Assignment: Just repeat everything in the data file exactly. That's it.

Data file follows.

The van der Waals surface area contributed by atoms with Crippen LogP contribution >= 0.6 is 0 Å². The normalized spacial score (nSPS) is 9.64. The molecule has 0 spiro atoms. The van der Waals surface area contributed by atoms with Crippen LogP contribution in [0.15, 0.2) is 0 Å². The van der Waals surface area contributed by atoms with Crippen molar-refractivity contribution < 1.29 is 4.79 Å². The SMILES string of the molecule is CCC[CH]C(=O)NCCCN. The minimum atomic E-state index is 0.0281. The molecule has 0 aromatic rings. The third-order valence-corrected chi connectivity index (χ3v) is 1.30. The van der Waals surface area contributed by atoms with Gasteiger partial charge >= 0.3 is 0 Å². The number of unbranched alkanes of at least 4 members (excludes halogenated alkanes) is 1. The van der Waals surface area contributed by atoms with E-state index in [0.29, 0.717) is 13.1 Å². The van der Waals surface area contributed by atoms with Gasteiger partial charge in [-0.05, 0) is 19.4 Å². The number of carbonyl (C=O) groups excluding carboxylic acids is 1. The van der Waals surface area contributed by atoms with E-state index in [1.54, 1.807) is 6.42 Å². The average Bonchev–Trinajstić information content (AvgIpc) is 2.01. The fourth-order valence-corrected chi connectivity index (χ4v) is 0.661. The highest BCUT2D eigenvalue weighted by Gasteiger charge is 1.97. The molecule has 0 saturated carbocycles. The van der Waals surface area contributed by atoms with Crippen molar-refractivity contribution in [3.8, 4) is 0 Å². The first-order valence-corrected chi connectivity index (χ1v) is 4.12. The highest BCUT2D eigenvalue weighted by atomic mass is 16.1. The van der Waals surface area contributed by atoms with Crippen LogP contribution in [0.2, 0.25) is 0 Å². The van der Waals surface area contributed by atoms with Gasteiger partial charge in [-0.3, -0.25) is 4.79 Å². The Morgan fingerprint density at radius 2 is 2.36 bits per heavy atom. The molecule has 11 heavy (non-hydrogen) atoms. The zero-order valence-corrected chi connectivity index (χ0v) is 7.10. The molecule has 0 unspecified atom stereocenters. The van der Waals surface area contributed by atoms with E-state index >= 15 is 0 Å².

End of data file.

The van der Waals surface area contributed by atoms with Crippen LogP contribution >= 0.6 is 0 Å². The normalized spacial score (nSPS) is 9.64. The molecule has 0 spiro atoms. The van der Waals surface area contributed by atoms with Crippen LogP contribution in [0.15, 0.2) is 0 Å². The van der Waals surface area contributed by atoms with Crippen molar-refractivity contribution < 1.29 is 4.79 Å². The SMILES string of the molecule is CCC[CH]C(=O)NCCCN. The minimum atomic E-state index is 0.0281. The molecule has 0 aromatic rings. The third-order valence-corrected chi connectivity index (χ3v) is 1.30. The van der Waals surface area contributed by atoms with Gasteiger partial charge >= 0.3 is 0 Å². The number of unbranched alkanes of at least 4 members (excludes halogenated alkanes) is 1. The van der Waals surface area contributed by atoms with E-state index in [0.29, 0.717) is 13.1 Å². The van der Waals surface area contributed by atoms with Gasteiger partial charge in [-0.05, 0) is 19.4 Å². The number of carbonyl (C=O) groups excluding carboxylic acids is 1. The van der Waals surface area contributed by atoms with E-state index in [1.54, 1.807) is 6.42 Å². The average Bonchev–Trinajstić information content (AvgIpc) is 2.01. The fourth-order valence-corrected chi connectivity index (χ4v) is 0.661. The highest BCUT2D eigenvalue weighted by Gasteiger charge is 1.97. The molecule has 0 saturated carbocycles. The van der Waals surface area contributed by atoms with Crippen molar-refractivity contribution in [3.8, 4) is 0 Å². The first-order valence-corrected chi connectivity index (χ1v) is 4.12. The highest BCUT2D eigenvalue weighted by atomic mass is 16.1. The van der Waals surface area contributed by atoms with Crippen LogP contribution in [0.2, 0.25) is 0 Å². The van der Waals surface area contributed by atoms with Gasteiger partial charge in [-0.3, -0.25) is 4.79 Å². The Morgan fingerprint density at radius 2 is 2.36 bits per heavy atom. The molecule has 11 heavy (non-hydrogen) atoms. The zero-order valence-corrected chi connectivity index (χ0v) is 7.10. The molecule has 0 unspecified atom stereocenters. The van der Waals surface area contributed by atoms with E-state index >= 15 is 0 Å².